44. Decay management product for Citrus Stone fruits Pome fruits Potatoes Pseudomonas syringae strain ESC-10 (006441) Pseudomonas syringae strain ESC-11 (006451) Pseudomonas syringae strain ESC-10 and Pseudomonas syringae strain ESC-11 are natural strains of bacteria that occur on many kinds of plants throughout the world. They were originally isolated and identified from apples. They are applied to certain fruits before storage in order to protect the fruits from several fungal diseases. Although the exact method of disease control is unknown, these harmless bacteria probably outcompete the fungi for space and nutrients on the fruit, thereby preventing the fruit from rotting before it can be used. Application Methods: After the fruit is harvested and cleaned, its surface is exposed to a solution containing the ESC-10 or ESC-11 bacterium. The pesticide applicator can apply the solution by spraying, or by dipping the fruit into the solution. These applications are considered indoor uses, since they take place in enclosed areas. EcoScience BIOSAVE 10LP, BIO-SAVE 11 LP JET HARVEST Q. What is the difference between Bio-Save100, Bio-Save110 and Bio-Save1000 and Bio-Save 10 LP? Which one should I use? A. The active ingredient in all three products is Pseudomonas syringae. But the Pseudomonas syringae isolates differ in their ability to protect produce from diseases. At this time it appears Bio-Save100 is more effective controlling apple disease, Bio-Save110 is more effective controlling disease in pears and potatoes, and Bio-Save 1000 is best on citrus, cherries and potatoes. Bio-Save 10 LP is a replacement for the Bio-Save 100 and Bio-Save 1000. Pseudomonas syringae strain ESC-10 (006441)Pseudomonas syringae strain ESC-11 (006451) Pseudomonas syringae strain ESC-10 and Pseudomonas syringae strain ESC-11 are natural strains of bacteria that occur on many kinds of plants throughout the world. They were originally isolated and identified from apples. They are applied to certain fruits before storage in order to protect the fruits from several fungal diseases. Although the exact method of disease control is unknown, these harmless bacteria probably outcompete the fungi for space and nutrients on the fruit, thereby preventing the fruit from rotting before it can be used. Application Methods: After the fruit is harvested and cleaned, its surface is exposed to a solution containing the ESC-10 or ESC-11 bacterium. The pesticide applicator can apply the solution by spraying, or by dipping the fruit into the solution. These applications are considered indoor uses, since they take place in enclosed areas. EcoScience BIOSAVE 10LP, BIO-SAVE 11 LP JET HARVEST Q. What is the difference between Bio-Save100, Bio-Save110 and Bio-Save1000 and Bio-Save 10 LP? Which one should I use? A. The active ingredient in all three products is Pseudomonas syringae. But the Pseudomonas syringae isolates differ in their ability to protect produce from diseases. At this time it appears Bio-Save100 is more effective controlling apple disease, Bio-Save110 is more effective controlling disease in pears and potatoes, and Bio-Save 1000 is best on citrus, cherries and potatoes. Bio-Save 10 LP is a replacement for the Bio-Save 100 and Bio-Save 1000.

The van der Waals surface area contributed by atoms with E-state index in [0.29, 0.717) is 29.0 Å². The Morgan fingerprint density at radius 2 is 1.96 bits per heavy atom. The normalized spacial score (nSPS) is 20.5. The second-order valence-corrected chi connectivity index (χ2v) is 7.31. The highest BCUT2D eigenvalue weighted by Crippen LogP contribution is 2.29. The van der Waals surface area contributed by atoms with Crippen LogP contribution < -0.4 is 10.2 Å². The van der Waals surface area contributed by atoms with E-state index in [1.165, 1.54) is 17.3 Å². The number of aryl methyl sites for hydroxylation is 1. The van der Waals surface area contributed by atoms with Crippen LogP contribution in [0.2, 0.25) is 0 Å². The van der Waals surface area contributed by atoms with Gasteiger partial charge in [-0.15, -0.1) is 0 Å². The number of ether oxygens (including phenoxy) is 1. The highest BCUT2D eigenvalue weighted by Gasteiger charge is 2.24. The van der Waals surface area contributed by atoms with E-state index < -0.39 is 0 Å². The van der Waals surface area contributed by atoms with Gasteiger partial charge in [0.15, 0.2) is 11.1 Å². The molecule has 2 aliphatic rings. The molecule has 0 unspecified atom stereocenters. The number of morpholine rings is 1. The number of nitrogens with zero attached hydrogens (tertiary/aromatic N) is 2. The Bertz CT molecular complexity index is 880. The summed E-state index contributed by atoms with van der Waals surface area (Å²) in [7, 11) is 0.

46. Market need: few labeled chemicals fungicide resistance problem System characteristics

    51. Usage History of Bio-Save by Crop

    53. The Plant Disease Triangle